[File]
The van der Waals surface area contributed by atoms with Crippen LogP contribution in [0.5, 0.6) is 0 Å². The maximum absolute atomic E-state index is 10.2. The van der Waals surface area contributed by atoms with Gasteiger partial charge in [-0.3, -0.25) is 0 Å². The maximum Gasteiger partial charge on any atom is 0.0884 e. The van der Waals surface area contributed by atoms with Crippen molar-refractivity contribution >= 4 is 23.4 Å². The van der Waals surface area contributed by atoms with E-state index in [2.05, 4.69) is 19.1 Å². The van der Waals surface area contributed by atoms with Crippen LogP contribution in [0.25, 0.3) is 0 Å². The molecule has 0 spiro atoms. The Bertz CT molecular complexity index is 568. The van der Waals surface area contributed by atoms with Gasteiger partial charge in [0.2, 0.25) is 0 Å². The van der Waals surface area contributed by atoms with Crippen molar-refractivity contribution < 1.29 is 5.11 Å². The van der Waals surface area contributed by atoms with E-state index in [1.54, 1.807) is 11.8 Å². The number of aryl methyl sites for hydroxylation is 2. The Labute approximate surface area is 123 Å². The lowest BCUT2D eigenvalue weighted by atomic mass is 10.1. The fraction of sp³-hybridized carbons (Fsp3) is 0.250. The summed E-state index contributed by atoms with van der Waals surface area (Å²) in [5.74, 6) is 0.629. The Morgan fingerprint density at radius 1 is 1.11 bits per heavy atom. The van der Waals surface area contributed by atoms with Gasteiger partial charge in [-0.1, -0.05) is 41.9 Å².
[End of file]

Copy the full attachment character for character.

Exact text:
The van der Waals surface area contributed by atoms with Crippen LogP contribution in [0.5, 0.6) is 0 Å². The maximum absolute atomic E-state index is 10.2. The van der Waals surface area contributed by atoms with Gasteiger partial charge in [-0.3, -0.25) is 0 Å². The maximum Gasteiger partial charge on any atom is 0.0884 e. The van der Waals surface area contributed by atoms with Crippen molar-refractivity contribution >= 4 is 23.4 Å². The van der Waals surface area contributed by atoms with E-state index in [2.05, 4.69) is 19.1 Å². The van der Waals surface area contributed by atoms with Crippen LogP contribution in [0.25, 0.3) is 0 Å². The molecule has 0 spiro atoms. The Bertz CT molecular complexity index is 568. The van der Waals surface area contributed by atoms with Gasteiger partial charge in [0.2, 0.25) is 0 Å². The van der Waals surface area contributed by atoms with Crippen molar-refractivity contribution < 1.29 is 5.11 Å². The van der Waals surface area contributed by atoms with E-state index in [1.54, 1.807) is 11.8 Å². The number of aryl methyl sites for hydroxylation is 2. The Labute approximate surface area is 123 Å². The lowest BCUT2D eigenvalue weighted by atomic mass is 10.1. The fraction of sp³-hybridized carbons (Fsp3) is 0.250. The summed E-state index contributed by atoms with van der Waals surface area (Å²) in [5.74, 6) is 0.629. The Morgan fingerprint density at radius 1 is 1.11 bits per heavy atom. The van der Waals surface area contributed by atoms with Gasteiger partial charge in [-0.1, -0.05) is 41.9 Å².